> About Social Capital
- We are, indeed, "bowling alone." That is, more Americans are bowling than ever before, but they are not bowling in leagues.
- Quitting smoking or joining a club—it's a tough call which would improve your life expectancy more.
- Joining and participating in one group cuts your odds of dying over the next year in half. Joining two groups cuts it by three quarters.
- The Internet didn't cause our civic disengagement. We were well on our way to civic disengagement when Bill Gates was in grade school.
- We're not experiencing a "Springtime" of volunteering, but an "Indian Summer"—propped up by our nation's seniors, who have been more civic throughout their lives.
- Each 10 minutes of additional commuting time cuts all forms of social capital by 10 percent: 10 percent less church-going, 10 percent fewer club meetings, 10 percent fewer evenings with friends, etc.
- The best predictor of tax evasion is the number of times annually that one gives the finger to another driver, and social capital is the best variable to successfully predict levels of tax compliance state-by-state.
- Watching TV is the only leisure activity where doing more of it is associated with lower social capital.
- If you had to choose between 10 percent more cops on the beat or 10 percent more citizens knowing their neighbors' first names, the latter is a better crime prevention strategy. If you had to choose between 10 percent more teachers or 10 percent more parents being involved in their kids' education, the latter is a better route to educational achievement.
- All the net growth in female employment over the last two decades is due to more women working because they have to financially; none of it is due to more women working for reasons of personal satisfaction.
- If you had to choose whether your child was born into a poor state or low social capital state, the low social capital state is worse for the child's outcomes according to the Annie Casey Foundation's Kids Count Index (low birthweight babies, unwanted teen pregnancies, teenage drug use, etc.).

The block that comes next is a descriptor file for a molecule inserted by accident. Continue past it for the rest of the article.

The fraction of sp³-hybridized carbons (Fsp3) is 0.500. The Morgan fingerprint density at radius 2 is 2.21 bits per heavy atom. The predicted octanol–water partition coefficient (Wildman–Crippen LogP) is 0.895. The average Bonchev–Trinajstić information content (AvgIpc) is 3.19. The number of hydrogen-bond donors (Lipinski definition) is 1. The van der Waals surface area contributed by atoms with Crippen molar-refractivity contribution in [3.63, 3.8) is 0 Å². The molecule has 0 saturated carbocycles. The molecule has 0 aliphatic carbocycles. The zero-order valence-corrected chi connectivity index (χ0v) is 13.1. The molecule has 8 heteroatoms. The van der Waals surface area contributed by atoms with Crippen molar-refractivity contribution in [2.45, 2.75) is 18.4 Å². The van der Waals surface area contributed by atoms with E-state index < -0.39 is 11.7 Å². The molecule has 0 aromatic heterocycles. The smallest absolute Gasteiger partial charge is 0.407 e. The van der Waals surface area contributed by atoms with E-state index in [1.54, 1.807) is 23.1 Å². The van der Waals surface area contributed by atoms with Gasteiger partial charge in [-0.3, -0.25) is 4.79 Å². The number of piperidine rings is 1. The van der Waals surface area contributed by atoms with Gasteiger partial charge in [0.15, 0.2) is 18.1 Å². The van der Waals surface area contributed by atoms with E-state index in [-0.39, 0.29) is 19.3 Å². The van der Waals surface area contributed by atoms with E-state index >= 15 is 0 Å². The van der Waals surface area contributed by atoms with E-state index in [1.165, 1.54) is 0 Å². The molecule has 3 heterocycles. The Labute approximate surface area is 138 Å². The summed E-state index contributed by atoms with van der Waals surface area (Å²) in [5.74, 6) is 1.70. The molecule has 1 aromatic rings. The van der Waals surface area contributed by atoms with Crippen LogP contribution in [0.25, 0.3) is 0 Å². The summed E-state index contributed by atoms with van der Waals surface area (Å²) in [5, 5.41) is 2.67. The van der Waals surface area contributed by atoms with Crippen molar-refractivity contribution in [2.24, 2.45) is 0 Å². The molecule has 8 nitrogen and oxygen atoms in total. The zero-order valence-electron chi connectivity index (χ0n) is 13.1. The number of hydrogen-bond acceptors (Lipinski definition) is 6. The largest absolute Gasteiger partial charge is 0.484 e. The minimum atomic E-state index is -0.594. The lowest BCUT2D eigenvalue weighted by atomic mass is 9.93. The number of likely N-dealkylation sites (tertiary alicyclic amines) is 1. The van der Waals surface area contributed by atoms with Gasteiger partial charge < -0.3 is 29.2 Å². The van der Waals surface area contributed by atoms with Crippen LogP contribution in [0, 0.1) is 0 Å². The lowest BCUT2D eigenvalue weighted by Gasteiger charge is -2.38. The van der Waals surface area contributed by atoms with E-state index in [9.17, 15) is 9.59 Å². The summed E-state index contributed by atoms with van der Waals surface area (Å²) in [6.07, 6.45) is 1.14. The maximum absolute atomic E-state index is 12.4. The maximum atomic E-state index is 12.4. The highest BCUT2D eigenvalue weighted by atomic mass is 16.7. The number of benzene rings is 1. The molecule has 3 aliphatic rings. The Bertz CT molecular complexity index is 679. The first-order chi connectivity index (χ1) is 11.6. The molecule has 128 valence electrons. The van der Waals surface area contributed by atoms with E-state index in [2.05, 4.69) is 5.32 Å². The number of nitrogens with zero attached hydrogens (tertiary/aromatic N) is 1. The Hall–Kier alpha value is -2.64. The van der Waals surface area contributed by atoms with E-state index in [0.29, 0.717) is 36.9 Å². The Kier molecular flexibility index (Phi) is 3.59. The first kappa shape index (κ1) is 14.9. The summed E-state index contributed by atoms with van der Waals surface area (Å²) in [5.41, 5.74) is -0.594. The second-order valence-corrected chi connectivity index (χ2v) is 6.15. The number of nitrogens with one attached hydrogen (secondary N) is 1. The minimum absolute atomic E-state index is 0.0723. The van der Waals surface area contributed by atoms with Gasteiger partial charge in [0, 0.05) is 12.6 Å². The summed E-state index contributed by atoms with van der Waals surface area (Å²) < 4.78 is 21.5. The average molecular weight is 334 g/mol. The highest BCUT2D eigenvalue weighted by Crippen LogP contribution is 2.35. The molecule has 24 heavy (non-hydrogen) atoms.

- The proportion of socially isolated Americans has more than doubled over the 2 decades from 1984-2004: from 10% to a quarter of all Americans.
- Civic engagement and volunteering is the new hybrid health club for the 21st century—it's free to join and miraculously improves both your health and the community's through the work performed and the social ties built.
Family dinners and family vacations, or even just sitting and talking with your family, are down by one third in the last 25 years.
Having friends over to the house is down by 45 percent over the last 25 years.
Participation in clubs and civic organizations has been cut by more than half over the last 25 years.
Involvement in community life, such as public meetings, is down by 35 percent over the last 25 years.
Church attendance is down by roughly one third since the 1960s.
Philanthropy as fraction of income is down by nearly one third since the 1960s.
A tongue-in-cheek New Yorker cartoon on bridging social capital can be found here. ["It's Time to call in other people who don't know more but are just different.", 11/21/2005, p. 75)
Group parallel action is not always enough. A Sam Gross cartoon shows a pack of wolves howling at the moon. A wolf at the back turns to another and says, "My question is: Are we making an impact?" (New Yorker, 8-5-91)
And a famous 1993 cartoon about anonymity on the Internet in the New Yorker shows a dog explaining to another dog that no one knows you're a dog on the Internet.
Mick Stevens New Yorker cartoon of man on train surrounded by cellphone users saying to woman seated next to him, "'Would you mind talking to me for a while, I forgot my cellphone" (9/9/02)
Stan Hunt: Man coming home from work with bird on his head says to wife: "I made a new friend today.” (11/16/87)
Or Steven Wright, indirectly on the Small World phenomenon: "It's a small world, but I wouldn't want to have to paint it."
if you've seen other social capital-related cartoons/jokes, please let us know about them.